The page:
Exclusive: I still haven't come down, says Olympic silver medallist Gibbons
Wednesday, 24 October 2012
October 24 - It was one of the most enduring and touching moments of London 2012, when underdog Gemma Gibbons looked up to the heavens and dedicated her judo silver to her mother by mouthing the words "I Love You Mum".
Gibbons' mother Jeanette had introduced her to the sport at the age of six and guided her early career before dying of leukaemia in 2004.
This was Gibbons' way of saying thank you as she held back the tears in an emotional silent tribute.
Now, almost three months on, Gibbons is still coming to terms with the enormity of what she achieved – and the instant fame it bestowed on her.
"To be honest I still haven't come down yet," she told insidethegames.
"I'm still on a rollercoaster."
In terms of legacy, it appears to be having the desired effect.
"The sport seems to have got a lot more members, with loads more girls turning up at judo clubs," Gibbons explained.
"In those terms, the Games certainly inspired a generation, getting people who may not have known much about judo to get involved."
It goes with territory that having become an overnight star, Gibbons is now helping to spread the word.
She was speaking at a joint initiative between the British Judo Association (BJA) and the Tottenham Hotspur Foundation at a north London school where she took a question and answer session from a group of excited children, all with aspirations of becoming Olympic athletes of the future.
It was exactly the kind of initiative she is keen to promote after the culmination of a remarkable judo journey, overcoming grief and hardship to get to the top – capped by that now famous spontaneous gesture.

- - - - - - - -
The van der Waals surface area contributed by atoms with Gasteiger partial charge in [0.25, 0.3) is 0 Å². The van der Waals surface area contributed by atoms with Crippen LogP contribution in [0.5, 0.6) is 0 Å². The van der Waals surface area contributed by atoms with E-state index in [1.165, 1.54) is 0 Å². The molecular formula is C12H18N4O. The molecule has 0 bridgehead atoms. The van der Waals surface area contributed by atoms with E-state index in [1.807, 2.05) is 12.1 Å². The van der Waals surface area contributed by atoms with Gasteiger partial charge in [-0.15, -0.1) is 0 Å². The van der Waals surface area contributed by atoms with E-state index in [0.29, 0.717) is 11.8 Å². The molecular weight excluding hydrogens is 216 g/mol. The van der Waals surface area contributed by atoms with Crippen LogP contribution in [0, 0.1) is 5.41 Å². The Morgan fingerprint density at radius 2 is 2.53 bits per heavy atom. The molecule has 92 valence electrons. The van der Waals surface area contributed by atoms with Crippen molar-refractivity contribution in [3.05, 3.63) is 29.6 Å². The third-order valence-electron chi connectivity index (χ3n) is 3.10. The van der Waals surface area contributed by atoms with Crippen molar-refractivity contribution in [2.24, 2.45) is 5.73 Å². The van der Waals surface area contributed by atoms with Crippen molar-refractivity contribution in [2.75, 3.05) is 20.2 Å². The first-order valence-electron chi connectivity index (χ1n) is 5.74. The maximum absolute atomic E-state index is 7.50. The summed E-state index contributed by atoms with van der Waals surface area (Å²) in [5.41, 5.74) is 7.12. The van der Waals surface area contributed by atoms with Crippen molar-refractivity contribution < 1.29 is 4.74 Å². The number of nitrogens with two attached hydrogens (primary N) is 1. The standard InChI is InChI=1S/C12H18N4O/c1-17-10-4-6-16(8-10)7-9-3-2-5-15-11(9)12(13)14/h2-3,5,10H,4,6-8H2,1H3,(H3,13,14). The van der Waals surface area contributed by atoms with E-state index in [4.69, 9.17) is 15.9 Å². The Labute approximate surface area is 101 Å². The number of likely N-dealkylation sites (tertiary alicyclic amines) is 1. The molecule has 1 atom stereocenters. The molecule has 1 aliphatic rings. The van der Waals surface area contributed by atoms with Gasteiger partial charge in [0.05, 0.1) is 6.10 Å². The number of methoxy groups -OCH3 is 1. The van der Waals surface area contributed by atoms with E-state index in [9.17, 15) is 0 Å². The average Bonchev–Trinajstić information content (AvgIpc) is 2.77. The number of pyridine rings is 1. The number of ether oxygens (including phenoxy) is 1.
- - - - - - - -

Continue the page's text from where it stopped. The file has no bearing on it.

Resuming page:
Looking back on it, Gibbons remarked: "I read somewhere that someone said I did it to get attention but if that was the case I'd have done it in my first fight because on paper I wasn't supposed to get any further, let alone get to the final."
Yet she has only watched the video a couple of times since.
"I don't really like to watch it to be honest because really the Olympics was more about competing," she said.
"I just did it because of all the help my mother had given me."
What Gibbons never fully grasped, however, was the level of exposure she would be place under.
"It's been hard to be honest but it's also been great," she explained.
"It is strange being in the supermarket and someone comes up to you and congratulates you.
"But then when am I ever going to have the same opportunity to inspire kids and do stuff I may never have the chance to do again?
"I want to make the most of it."
If she has one worry, it is that the Olympics may not linger longer enough in the memory.
"Minority sports like judo have used the Olympics to show we are great sports and can get kids involved," she said.
"It's a bit scary that this could disappear.
"That's why I'm doing initiatives like this."